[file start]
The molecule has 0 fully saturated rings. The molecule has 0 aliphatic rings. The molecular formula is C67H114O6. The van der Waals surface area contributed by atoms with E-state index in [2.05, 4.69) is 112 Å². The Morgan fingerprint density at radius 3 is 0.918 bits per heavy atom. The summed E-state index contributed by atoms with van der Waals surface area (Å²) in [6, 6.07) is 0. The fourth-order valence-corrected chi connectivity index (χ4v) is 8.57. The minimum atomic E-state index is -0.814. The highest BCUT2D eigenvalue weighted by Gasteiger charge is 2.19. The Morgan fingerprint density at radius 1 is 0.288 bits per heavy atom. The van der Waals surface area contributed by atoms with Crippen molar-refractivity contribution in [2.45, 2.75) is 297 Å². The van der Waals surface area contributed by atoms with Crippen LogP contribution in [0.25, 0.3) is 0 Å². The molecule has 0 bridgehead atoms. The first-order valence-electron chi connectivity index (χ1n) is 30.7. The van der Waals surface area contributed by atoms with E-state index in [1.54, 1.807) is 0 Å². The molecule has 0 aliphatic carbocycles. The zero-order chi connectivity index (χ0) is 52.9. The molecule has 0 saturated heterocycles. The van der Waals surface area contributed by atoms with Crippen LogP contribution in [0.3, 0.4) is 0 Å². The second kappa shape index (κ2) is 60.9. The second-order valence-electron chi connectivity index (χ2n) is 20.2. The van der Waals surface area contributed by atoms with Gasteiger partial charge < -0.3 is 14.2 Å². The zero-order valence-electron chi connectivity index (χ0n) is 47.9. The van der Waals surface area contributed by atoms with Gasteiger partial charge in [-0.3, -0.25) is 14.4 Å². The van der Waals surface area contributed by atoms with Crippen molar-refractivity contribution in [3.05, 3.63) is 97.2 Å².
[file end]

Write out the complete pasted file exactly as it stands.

The molecule has 0 fully saturated rings. The molecule has 0 aliphatic rings. The molecular formula is C67H114O6. The van der Waals surface area contributed by atoms with E-state index in [2.05, 4.69) is 112 Å². The Morgan fingerprint density at radius 3 is 0.918 bits per heavy atom. The summed E-state index contributed by atoms with van der Waals surface area (Å²) in [6, 6.07) is 0. The fourth-order valence-corrected chi connectivity index (χ4v) is 8.57. The minimum atomic E-state index is -0.814. The highest BCUT2D eigenvalue weighted by Gasteiger charge is 2.19. The Morgan fingerprint density at radius 1 is 0.288 bits per heavy atom. The van der Waals surface area contributed by atoms with Crippen molar-refractivity contribution in [2.45, 2.75) is 297 Å². The van der Waals surface area contributed by atoms with Crippen LogP contribution in [0.25, 0.3) is 0 Å². The molecule has 0 bridgehead atoms. The first-order valence-electron chi connectivity index (χ1n) is 30.7. The van der Waals surface area contributed by atoms with E-state index in [1.54, 1.807) is 0 Å². The molecule has 0 aliphatic carbocycles. The zero-order chi connectivity index (χ0) is 52.9. The molecule has 0 saturated heterocycles. The van der Waals surface area contributed by atoms with Crippen LogP contribution in [0.3, 0.4) is 0 Å². The second kappa shape index (κ2) is 60.9. The second-order valence-electron chi connectivity index (χ2n) is 20.2. The van der Waals surface area contributed by atoms with Gasteiger partial charge < -0.3 is 14.2 Å². The zero-order valence-electron chi connectivity index (χ0n) is 47.9. The van der Waals surface area contributed by atoms with Gasteiger partial charge in [-0.3, -0.25) is 14.4 Å². The van der Waals surface area contributed by atoms with Crippen molar-refractivity contribution in [3.05, 3.63) is 97.2 Å².